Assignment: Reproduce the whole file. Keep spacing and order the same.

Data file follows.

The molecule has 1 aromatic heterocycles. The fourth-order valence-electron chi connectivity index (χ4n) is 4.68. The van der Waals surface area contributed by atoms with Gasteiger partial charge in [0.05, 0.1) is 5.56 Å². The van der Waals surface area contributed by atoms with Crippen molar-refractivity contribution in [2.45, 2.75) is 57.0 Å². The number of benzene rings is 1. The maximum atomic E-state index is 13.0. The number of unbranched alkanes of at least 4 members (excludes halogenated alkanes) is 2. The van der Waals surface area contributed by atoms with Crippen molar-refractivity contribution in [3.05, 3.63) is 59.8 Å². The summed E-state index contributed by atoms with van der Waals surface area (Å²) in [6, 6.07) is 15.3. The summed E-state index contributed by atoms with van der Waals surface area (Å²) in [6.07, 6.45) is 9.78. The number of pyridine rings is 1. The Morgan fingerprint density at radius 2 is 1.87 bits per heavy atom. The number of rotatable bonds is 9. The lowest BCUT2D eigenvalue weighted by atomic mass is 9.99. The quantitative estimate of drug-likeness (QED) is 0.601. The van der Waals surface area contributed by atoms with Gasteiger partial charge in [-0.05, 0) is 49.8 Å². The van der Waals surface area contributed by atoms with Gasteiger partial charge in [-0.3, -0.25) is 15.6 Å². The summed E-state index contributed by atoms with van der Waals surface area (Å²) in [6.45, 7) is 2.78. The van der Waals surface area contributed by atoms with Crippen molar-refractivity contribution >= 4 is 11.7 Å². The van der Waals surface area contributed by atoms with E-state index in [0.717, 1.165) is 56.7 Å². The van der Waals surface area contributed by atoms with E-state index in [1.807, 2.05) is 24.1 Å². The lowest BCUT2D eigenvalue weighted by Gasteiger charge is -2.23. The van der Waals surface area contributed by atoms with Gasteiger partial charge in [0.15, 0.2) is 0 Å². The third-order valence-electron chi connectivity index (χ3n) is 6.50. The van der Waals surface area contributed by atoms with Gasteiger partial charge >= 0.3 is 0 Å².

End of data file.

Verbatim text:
The molecule has 1 aromatic heterocycles. The fourth-order valence-electron chi connectivity index (χ4n) is 4.68. The van der Waals surface area contributed by atoms with Gasteiger partial charge in [0.05, 0.1) is 5.56 Å². The van der Waals surface area contributed by atoms with Crippen molar-refractivity contribution in [2.45, 2.75) is 57.0 Å². The number of benzene rings is 1. The maximum atomic E-state index is 13.0. The number of unbranched alkanes of at least 4 members (excludes halogenated alkanes) is 2. The van der Waals surface area contributed by atoms with Crippen molar-refractivity contribution in [3.05, 3.63) is 59.8 Å². The summed E-state index contributed by atoms with van der Waals surface area (Å²) in [6, 6.07) is 15.3. The summed E-state index contributed by atoms with van der Waals surface area (Å²) in [6.07, 6.45) is 9.78. The number of pyridine rings is 1. The Morgan fingerprint density at radius 2 is 1.87 bits per heavy atom. The number of rotatable bonds is 9. The lowest BCUT2D eigenvalue weighted by atomic mass is 9.99. The quantitative estimate of drug-likeness (QED) is 0.601. The van der Waals surface area contributed by atoms with Gasteiger partial charge in [-0.05, 0) is 49.8 Å². The van der Waals surface area contributed by atoms with Gasteiger partial charge in [-0.3, -0.25) is 15.6 Å². The summed E-state index contributed by atoms with van der Waals surface area (Å²) in [6.45, 7) is 2.78. The van der Waals surface area contributed by atoms with Crippen molar-refractivity contribution >= 4 is 11.7 Å². The van der Waals surface area contributed by atoms with E-state index in [0.717, 1.165) is 56.7 Å². The van der Waals surface area contributed by atoms with E-state index in [1.807, 2.05) is 24.1 Å². The lowest BCUT2D eigenvalue weighted by Gasteiger charge is -2.23. The van der Waals surface area contributed by atoms with Gasteiger partial charge in [0.15, 0.2) is 0 Å². The third-order valence-electron chi connectivity index (χ3n) is 6.50. The van der Waals surface area contributed by atoms with Gasteiger partial charge >= 0.3 is 0 Å².